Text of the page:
The signals (radar echoes) received at the outputs of elements of the array are used for digital beamforming, 𝑠(𝑛)=𝐰𝐻sum𝐱(𝑛) and are processed later according to the MTD (moving target detection) technique, [8]. Echo signals 𝑠(𝑛) received after each pulse are subjected to coherent integration using predefined sets of weight coefficients 𝑤𝑘𝑠doppl(𝑏)=8𝑘=1𝑤𝑘𝑠(𝑏+𝑘𝐵),(2) where 𝑏 is the number of range gate determining the distance between the object and the radar, 𝐵 is the number of range gates in each scan, and 𝑘 is the number of pulse belonging to a given pulse sequence called the burst. This integration is called Doppler filtration, because it permits to distinguish between the echo signals from the objects moving with different radial speeds. The signal samples from individual array elements, weighted according to (1), form the vector 𝐱(𝑒) that is the basis for calculation of the following estimate: 1𝐑=𝑁𝑁𝑛=1𝐱(𝑒)𝐱(𝑒)𝐻,(3) of the correlation matrix 𝐑, where 𝐱(𝑒)𝐻 is the Hermitian conjugate with respect to the vector 𝐱(𝑒). In practical considerations, the factor 1/𝑁 appearing in (3) is usually neglected, because it has no influence on the values of the used eigenvectors, but only decides about the scale of the related eigenvalues of matrix 𝐑 [2, 9].

2. The Multiple Signal Classification (Music) Method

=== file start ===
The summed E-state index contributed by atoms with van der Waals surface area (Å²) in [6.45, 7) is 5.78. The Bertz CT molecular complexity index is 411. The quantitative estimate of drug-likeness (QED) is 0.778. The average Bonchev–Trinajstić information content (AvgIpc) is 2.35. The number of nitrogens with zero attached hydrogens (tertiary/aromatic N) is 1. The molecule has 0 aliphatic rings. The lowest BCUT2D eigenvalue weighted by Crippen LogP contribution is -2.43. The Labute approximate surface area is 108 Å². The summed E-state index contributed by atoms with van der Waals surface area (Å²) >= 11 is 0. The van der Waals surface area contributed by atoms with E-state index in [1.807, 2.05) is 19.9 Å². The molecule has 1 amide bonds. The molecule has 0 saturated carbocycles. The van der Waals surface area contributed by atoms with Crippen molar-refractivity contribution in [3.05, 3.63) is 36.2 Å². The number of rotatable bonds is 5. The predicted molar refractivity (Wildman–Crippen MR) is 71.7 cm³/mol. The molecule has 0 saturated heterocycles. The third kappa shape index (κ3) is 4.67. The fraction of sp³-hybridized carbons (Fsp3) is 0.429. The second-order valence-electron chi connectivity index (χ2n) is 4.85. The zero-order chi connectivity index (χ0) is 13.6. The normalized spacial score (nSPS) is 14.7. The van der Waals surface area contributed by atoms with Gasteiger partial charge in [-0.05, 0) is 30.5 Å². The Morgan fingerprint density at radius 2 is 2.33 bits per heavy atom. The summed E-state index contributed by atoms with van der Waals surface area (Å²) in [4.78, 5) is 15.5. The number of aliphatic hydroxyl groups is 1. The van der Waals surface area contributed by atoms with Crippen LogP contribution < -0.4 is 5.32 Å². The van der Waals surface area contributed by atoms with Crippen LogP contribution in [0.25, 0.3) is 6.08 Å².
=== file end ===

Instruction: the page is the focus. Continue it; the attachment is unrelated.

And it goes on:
As it was mentioned in the introduction, the MUSIC method belongs to the group of subspace methods in which the spectral functions are determined on the base of eigenvectors of the space correlation matrix 𝐑. Similarly, the matrix 𝐑 is formulated on the base of complex samples of the received signals, [1, 6, 10]. In order to explain the essence of this method in the radar application, assume that the 𝑁-element antenna array receives 𝑃 echo signals, reflected from 𝑃 objects, where 𝑃<𝑁. In a given moment, to each echo of the radiated pulse one can assign the vector of complex samples of the signals received in this moment by individual elements of the array antenna; see Figure 1. Therefore, we assume that to the first element of this array, from the direction 𝜃𝑘, where 1𝑘𝑃, arrives the signal 𝑠1(𝑡)=𝐴cos(𝜔𝑡+𝜙𝑘) represented in further considerations by its complex amplitude 𝑠1=𝐴exp(𝑗𝜙𝑘). It is easy to prove on the base of Figure 1 that complex amplitude of the signal coming from the same direction 𝜃𝑘 to the 𝑖-element of the array can be written as follows: 𝑠𝑖=𝑠1exp[𝑗𝛽𝑑(𝑖1)sin(𝜃𝑘)], where 2𝑖𝑁, 𝛽=2𝜋𝑓/𝑐 is the propagation constant, 𝑐3108m/s is the speed of light, and 𝑓 denotes frequency of the narrow-band received signal. The complex samples of this signal, appearing on the outputs of individual matched filters MF, will be shifted in phase in a similar way. The set of these samples constitutes a 𝑁-dimensional column vector 𝐱𝑘=𝑥1𝑥2𝑥3𝑥𝑁=1𝑒𝑗𝛽𝑑sin(𝜃𝑘)𝑒𝑗2𝛽𝑑sin(𝜃𝑘)𝑒𝑗(𝑁1)𝛽𝑑sin(𝜃𝑘)𝑠1𝜃𝑘𝜃=𝝂𝑘𝑠1𝜃𝑘,(4) where 𝐯𝜃𝑘=1,𝑒𝑗𝛽𝑑sin(𝜃𝑘),𝑒𝑗𝛽2𝑑sin(𝜃𝑘),,𝑒𝑗(𝑁1)𝛽𝑑sin(𝜃𝑘)𝑇,1𝑘𝑃,(5) is the so-called array steering vector, [10]. Each element of the array shown in Figure 1 receives simultaneously the signals from all directions 𝜃𝑘, where 1𝑘𝑃, and noise signal with variance 𝜎2𝑛. It means that the resulting column vector of complex samples of all 𝑃 signals and noise, before further digital processing, can be written as 𝐱=𝑃𝑘=1𝐱𝑘+𝐧=𝑃𝑘=1𝜈𝜃𝑘𝑠1𝜃𝑘+𝐧=𝐕𝐬+𝐧,(6) where 𝑒𝐕=𝟏𝟏𝟏𝟏𝑗𝛽𝑑sin(𝜃1)𝑒𝑗𝛽𝑑sin(𝜃2)𝑒𝑗𝛽𝑑sin(𝜃3)𝑒𝑗𝛽𝑑sin(𝜃𝑃)𝑒𝑗𝛽2𝑑sin(𝜃1)𝑒𝑗𝛽2𝑑sin(𝜃2)𝑒𝑗𝛽2𝑑sin(𝜃3)𝑒𝑗𝛽2𝑑sin(𝜃𝑃)𝑒𝑗𝛽3𝑑sin(𝜃1)𝑒𝑗𝛽3𝑑sin(𝜃2)𝑒𝑗𝛽3𝑑sin(𝜃3)𝑒𝑗𝛽3𝑑sin(𝜃𝑃)𝑒𝑗𝛽(𝑁1)𝑑sin(𝜃1)𝑒𝑗𝛽(𝑁1)𝑑sin(𝜃2)𝑒𝑗𝛽(𝑁1)𝑑sin(𝜃3)𝑒𝑗𝛽(𝑁1)𝑑sin(𝜃𝑃)(7)is the 𝑁×𝑃 matrix, the columns of which are the elements of direction vectors (5), 𝐬=[𝑠1(𝜃1),𝑠1(𝜃2),𝑠1(𝜃3),,𝑠1(𝜃𝑃)]𝑇 is the 𝑃-element, column vector representing the signals received by the first element of the array, and 𝐧 is the 𝑁-element column vector representing received noise signals. The correlation matrix 𝐑 of samples of signals obtained on the outputs of antenna system, see Figure 1, can be written in the form of the sum, using the correlation matrix of desirable signals 𝐑𝑠and the noise correlation matrix 𝐑𝑛, [1, 10], namely, 𝐑=𝐸𝐱𝐱𝐻=𝐕𝐑𝑠𝐕𝐻+𝐑𝑛=𝐕𝐑𝑠𝐕𝐻+𝜎2𝑛𝐈,(8) where operator 𝐸{} denotes assignment of the expected value, 𝐈 is the unitary matrix 𝑁×𝑁, and 𝐱𝐻 is the Hermitian conjugate of the vector 𝐱. In other words, in this case, vector 𝐱𝐻 is the 𝑁-element row vector, elements of which are complex conjugate with respect to the corresponding complex elements of the column vector 𝐱. Similarly, the matrix 𝐕𝐻 is the complex conjugate of the matrix 𝐕. According to [1], the correlation matrix of desirable signals 𝐑𝑠=𝐸𝐒𝐒𝐻𝜎=diag21,𝜎22,𝜎23,,𝜎2𝑃(9) is the diagonal matrix 𝑃×𝑃, if the received desirable signals are not correlated. Under the assumption 𝑃<𝑁, matrix 𝐕𝐑𝑠𝐕𝐻 is the singular matrix, which means that det𝐕𝐑𝑠𝐕𝐻=det𝐑𝜎2𝑛𝐈=0.(10) It follows from (10) that 𝜎2𝑛 is the eigenvalue of the matrix 𝐑, [9]. Space, in which the desirable signals are not defined has the dimension 𝑁𝑃. Hence, 𝜎2𝑛 is (𝑁𝑃)-order eigenvalue of the matrix 𝐑. The matrices 𝐑 and 𝐕𝐑𝑠𝐕𝐻 are not negative defined, and therefore, the matrix 𝐑 has also 𝑃 other eigenvalues 𝜆𝑘, satisfying condition 𝜆𝑘>𝜎2𝑛>0, where 1𝑘𝑃. The eigenvectors 𝐪𝑘, assigned to these eigenvalues are mutually orthogonal [9, 10]. According to the general definition of matrix eigenvalues problem, (𝐑𝜆𝑘)𝐪𝑘=0, we can write 𝐑𝐪𝑘=𝐕𝐑𝑠𝐕𝐻+𝜎2𝑛𝐈𝐪𝑘=𝜆𝑘𝐪𝑘for1𝑘𝑁,(11) where 𝜆𝑘>𝜎2𝑛>0 if 1𝑘𝑃 and 𝜆𝑘=𝜎2𝑛 if 𝑃+1𝑘𝑁. It follows from (11) that 𝐕𝐑𝑠𝐕𝐻𝐪𝑘=𝜆𝑘𝜎2𝑛𝐪𝑘,1𝑘𝑃,0,𝑃+1𝑘𝑁.(12) Relation (12) shows that 𝑁-dimensional space of signals and noise can be divided into two mutually orthogonal subspaces, that is, subspace of signals 𝐐𝑠[𝐪1,𝐪2,𝐪3,,𝐪𝑃] and subspace of noise 𝐐𝑛[𝐪𝑃+1,𝐪𝑃+2,𝐪𝑃+3,,𝐪𝑁]. According to this partition, the correlation matrix 𝐑 can be written as the following sum: 𝐑=𝑃𝑘=1𝜆𝑘𝜎2𝑛𝐪𝑘𝐪𝐻𝑘+𝑁𝑘=1𝜎2𝑛𝐪𝑘𝐪𝐻𝑘,(13) where 𝜆𝑘 denotes the eigenvalue corresponding to the vector 𝐪𝑘 and 𝜎2𝑛 is the variance of the white noise received from the individual antenna elements. After appropriate grouping of the factors of sum (13), we obtain the relation, in which one can distinguish 𝑃 eigenvectors representing desirable signals and 𝑁𝑃 eigenvectors belonging to the noise subspace 𝐑=𝑃𝑘=1𝜆𝑘𝐪𝑘𝐪𝐻𝑘+𝑁𝑘=𝑃+1𝜎2𝑛𝐪𝑘𝐪𝐻𝑘.(14) Each of vectors (4) containing complex samples of desirable signal belongs to the signal subspace 𝐐𝑠, and therefore, it can be written in the form of sum of eigenvectors, defined in this subspace, namely, 𝐱𝑘𝜃=𝝂𝑘𝑠1𝜃𝑘=𝑃𝑘=1𝑏𝑘𝐪𝑘,(15) where 𝑏𝑘 is the 𝑘 coefficient of a suitable value. It should be pointed out that each component 𝐪𝑘 of vector (15) is orthogonal with respect to an arbitrary eigenvector 𝐪𝑚 from the noise subspace 𝐐𝑛. Consequently, the whole vector (15) is orthogonal to 𝐪𝑚.This unique property can be expressed as follows: 𝐱𝐻𝑘𝐪𝑚=𝝂(𝜃𝑘)𝑠1(𝜃𝑘)𝐻𝐪𝑚=𝑠𝐻1𝜃𝑘𝝂𝜃𝑘𝐻𝐪𝑚=0for1𝑘𝑃<𝑚𝑁.(16) Applying equation (16) to all eigenvectors of the noise subspace 𝐐𝑛, we find that the dot product of the vector 𝐯(𝜃𝑘), representing the signal received from direction 𝜃𝑘, and the sum of eigenvectors from the noise subspace 𝐐𝑛, will also take the value close to zero. In the ideal case (exactly defined correlation matrix 𝐑, exactly evaluated eigenvalues and their corresponding eigenvectors, and precise partition onto the vectors from the subspaces of signal and noise), we have 𝐯𝐻𝜃𝑘𝑁𝑘=𝑃+1𝐪𝑘=0.(17) Using the property described by (17), the following estimate of the spectral power density of the signal can be formulated: 1𝑃(𝜃)=𝑁𝑘=𝑃+1||𝐯𝐻(𝜃)𝐪𝑘||2=1𝑁𝑘=𝑃+1𝐯𝐻(𝜃)𝐪𝑘𝐪𝐻𝑘𝐯(𝜃).(18) This estimate is usually called the spectrum of the MUSIC method, [1, 6]. Placing all eigenvectors 𝐪𝑘 from the noise subspace into the columns of matrix 𝐐𝑛, spectrum (18) can be written in the equivalent, simpler form 1𝑃(𝜃)=𝐯𝐻(𝜃)𝐐𝑁𝐐𝐻𝑁𝐯(𝜃).(19) Function 𝑃(𝜃) attains local maximum values for angles 𝜃𝑘 determining directions of arrival of signals being received.